“By the terms of today’s ExCo decision, we now have a clear timeline to be granted access to the Moscow Laboratory, which has been sealed off due to a federal investigation. The sooner we are able to access the required data and samples, with the potential to implicate or exonerate a great many athletes, the better. If the Russian authorities continue to refuse access and do not meet our deadlines, then RUSADA will again be declared non-compliant under the ISCCS that offers a much more robust legal framework and a clear process. Without this pragmatic approach, we would continue with the impasse and the laboratory data could have remained out of our reach indefinitely, depriving our investigators of potentially critical information. The raw data is the missing piece that will complement the LIMS database and help conclude WADA’s McLaren and Operation LIMS investigations.
“Today, we are in a much better position. WADA understands that this decision will not please everybody. When cheating is as rampant and as organized as it was in Russia, as was definitively established thanks to investigations commissioned by WADA, it undermines so much of what sport stands for. Clean athletes were denied places at the Olympic and Paralympic Games, as well as other major events, and others were cheated of medals. It is entirely understandable that they should be wary about the supposed rehabilitation of offenders. The pressure on WADA to ensure that Russian sport is genuinely clean now and in the future is one that we feel very keenly and we will maintain the highest levels of scrutiny on RUSADA’s operations and independence.”
WADA Director General Olivier Niggli added: “Since November 2015, WADA and its partners have been working very hard to rebuild a credible, and sustainable, anti-doping program in Russia that will ensure the protection of clean athletes inside and outside of the country. Throughout this whole process, WADA’s leadership has been consistent in accepting the judgement of independent investigations and the advice of the independent CRC. Our commitment to protecting clean sport remains as strong as ever. WADA has adhered to the RUSADA Roadmap to Compliance and, based upon the CRC’s recommendation, the Agency sought a concrete and realistic way to implement the two outstanding conditions of the Roadmap. Today’s decision will achieve this and is equipping WADA, for the first time, with a clear timeline on delivery of data and samples. If Russian authorities do not deliver on what has been agreed or if RUSADA does not maintain the high operational standard it has now reached, then it will fall back into non-compliance once again, this time under the more robust terms of the new ISCCS.”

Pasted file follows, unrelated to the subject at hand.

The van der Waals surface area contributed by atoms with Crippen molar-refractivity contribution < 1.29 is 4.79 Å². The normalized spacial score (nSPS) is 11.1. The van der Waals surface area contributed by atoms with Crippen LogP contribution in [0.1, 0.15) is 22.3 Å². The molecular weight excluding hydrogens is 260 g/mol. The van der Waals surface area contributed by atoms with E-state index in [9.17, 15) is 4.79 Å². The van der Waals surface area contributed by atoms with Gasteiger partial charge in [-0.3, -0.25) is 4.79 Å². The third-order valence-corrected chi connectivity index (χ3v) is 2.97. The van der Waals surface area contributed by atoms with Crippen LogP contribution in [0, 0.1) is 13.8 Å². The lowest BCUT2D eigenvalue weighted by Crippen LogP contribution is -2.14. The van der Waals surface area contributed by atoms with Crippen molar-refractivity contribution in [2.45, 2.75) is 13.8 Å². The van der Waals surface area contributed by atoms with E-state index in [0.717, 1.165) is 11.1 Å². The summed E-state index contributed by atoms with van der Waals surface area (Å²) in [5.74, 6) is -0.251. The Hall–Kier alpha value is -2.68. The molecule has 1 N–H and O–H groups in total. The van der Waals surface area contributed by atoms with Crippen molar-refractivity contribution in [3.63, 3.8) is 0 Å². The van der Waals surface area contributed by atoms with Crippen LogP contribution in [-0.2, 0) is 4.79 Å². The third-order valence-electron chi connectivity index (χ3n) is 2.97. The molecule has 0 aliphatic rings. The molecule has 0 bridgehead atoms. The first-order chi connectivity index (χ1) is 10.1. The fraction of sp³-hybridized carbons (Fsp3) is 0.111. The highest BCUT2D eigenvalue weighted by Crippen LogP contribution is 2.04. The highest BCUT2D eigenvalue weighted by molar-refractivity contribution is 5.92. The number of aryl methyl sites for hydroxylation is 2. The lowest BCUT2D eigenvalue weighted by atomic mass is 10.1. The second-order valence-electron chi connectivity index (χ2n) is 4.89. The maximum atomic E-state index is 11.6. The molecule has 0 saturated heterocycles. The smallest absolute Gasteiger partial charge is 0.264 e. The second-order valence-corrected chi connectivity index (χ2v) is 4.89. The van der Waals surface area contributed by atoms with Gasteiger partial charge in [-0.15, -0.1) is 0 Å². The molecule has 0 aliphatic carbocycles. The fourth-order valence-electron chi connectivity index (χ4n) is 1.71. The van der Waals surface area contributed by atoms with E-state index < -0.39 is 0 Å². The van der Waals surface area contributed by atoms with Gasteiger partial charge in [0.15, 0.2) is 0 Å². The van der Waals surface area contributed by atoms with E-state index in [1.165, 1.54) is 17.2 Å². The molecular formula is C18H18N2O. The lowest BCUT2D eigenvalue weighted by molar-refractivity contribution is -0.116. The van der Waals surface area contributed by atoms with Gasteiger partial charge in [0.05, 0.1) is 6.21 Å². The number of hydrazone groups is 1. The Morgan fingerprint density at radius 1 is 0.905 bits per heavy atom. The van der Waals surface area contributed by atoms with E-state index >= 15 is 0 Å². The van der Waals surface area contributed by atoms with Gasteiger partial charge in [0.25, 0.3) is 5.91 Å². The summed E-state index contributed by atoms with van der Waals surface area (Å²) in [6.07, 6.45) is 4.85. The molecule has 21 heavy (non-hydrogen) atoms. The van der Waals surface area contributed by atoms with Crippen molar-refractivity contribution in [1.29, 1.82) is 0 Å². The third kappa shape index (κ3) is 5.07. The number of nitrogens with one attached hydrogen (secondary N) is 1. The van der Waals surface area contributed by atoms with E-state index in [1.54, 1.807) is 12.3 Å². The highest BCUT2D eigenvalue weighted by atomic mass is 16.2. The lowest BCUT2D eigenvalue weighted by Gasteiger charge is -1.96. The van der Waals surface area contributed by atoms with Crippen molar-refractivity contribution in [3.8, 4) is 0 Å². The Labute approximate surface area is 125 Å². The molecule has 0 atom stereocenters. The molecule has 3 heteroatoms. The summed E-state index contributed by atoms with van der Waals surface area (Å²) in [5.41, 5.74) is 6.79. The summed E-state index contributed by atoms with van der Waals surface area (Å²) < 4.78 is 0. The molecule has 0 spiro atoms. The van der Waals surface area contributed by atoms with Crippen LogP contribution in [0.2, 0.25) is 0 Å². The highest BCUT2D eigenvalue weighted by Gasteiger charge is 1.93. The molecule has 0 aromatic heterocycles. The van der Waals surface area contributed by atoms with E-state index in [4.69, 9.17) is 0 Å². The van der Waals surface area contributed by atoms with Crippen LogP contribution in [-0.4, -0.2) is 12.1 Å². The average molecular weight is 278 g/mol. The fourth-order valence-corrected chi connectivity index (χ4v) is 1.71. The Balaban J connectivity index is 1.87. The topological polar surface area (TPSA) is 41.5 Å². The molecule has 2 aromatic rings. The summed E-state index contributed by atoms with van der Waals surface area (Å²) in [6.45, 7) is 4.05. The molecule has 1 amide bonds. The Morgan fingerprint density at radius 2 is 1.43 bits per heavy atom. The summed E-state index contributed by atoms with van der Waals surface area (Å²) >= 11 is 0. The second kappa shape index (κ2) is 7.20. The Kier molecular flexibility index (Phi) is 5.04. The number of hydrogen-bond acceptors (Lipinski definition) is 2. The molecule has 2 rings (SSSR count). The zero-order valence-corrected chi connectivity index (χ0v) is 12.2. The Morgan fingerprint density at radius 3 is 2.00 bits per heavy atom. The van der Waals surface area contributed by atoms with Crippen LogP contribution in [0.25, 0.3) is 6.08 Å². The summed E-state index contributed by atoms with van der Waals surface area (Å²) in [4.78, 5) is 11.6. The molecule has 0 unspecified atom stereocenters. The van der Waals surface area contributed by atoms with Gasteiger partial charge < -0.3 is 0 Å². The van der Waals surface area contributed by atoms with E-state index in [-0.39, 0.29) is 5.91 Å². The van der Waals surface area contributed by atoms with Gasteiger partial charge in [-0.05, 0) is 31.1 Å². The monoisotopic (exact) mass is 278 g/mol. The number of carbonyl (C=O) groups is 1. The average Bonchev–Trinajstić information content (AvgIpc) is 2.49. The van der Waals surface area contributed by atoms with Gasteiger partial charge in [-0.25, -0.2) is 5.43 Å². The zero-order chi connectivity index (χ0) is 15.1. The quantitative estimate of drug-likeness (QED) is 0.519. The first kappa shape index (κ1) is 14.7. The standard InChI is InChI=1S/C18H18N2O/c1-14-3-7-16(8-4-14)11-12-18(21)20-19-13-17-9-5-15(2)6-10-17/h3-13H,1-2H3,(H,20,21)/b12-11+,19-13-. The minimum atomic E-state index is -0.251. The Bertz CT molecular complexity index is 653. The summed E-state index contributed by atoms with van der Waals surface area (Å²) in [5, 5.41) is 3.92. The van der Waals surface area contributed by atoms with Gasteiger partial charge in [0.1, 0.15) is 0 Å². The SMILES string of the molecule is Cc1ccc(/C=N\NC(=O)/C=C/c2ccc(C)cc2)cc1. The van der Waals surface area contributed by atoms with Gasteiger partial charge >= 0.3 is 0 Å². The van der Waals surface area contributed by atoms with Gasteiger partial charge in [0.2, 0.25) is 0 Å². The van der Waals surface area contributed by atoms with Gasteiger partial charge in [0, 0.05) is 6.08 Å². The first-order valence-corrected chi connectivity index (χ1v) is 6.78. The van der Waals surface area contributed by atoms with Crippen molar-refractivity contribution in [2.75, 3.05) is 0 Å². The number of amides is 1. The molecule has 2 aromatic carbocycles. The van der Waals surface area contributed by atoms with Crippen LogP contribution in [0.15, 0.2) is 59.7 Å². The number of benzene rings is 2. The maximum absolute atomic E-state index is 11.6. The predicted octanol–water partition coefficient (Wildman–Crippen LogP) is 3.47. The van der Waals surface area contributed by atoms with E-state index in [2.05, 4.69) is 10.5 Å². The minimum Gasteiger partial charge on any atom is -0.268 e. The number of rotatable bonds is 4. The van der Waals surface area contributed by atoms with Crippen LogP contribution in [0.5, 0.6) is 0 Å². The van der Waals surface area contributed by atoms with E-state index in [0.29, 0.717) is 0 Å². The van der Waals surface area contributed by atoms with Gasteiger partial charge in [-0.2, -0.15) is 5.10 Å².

CRC Chair, Jonathan Taylor QC, said: “Everyone agrees that WADA must get the analytical data that underlies the LIMS database, so that it can be determined who has a case to answer and who does not. The only debate today has been as to how we can achieve that goal as quickly and effectively as possible. Today’s decision means that provision of the data in the manner agreed is now a critical requirement under the new ISCCS regime. If that requirement is not met by the end of the year, WADA’s Executive Committee will be in a position to respond strongly and unequivocally, and its members were clear today that that is exactly what they will do.”
WADA’s Foundation Board declared RUSADA non-compliant in November 2015, following revelations of widespread doping in Russian sport that were exposed via WADA’s independent Pound Commission and subsequent McLaren Investigation. The 12-member ExCo is WADA’s ultimate policy-making body, which is composed equally of representatives from the Olympic Movement and Governments of the world. The CRC is an independent, non-political body that provides advice, guidance and recommendations to the ExCo on compliance matters.
Today’s ExCo meeting considered numerous other matters that will be reported upon in a subsequent media release.
• This media release was published by the World Anti-Doping Agency (WADA) on 20 September 2018. Click here for the original.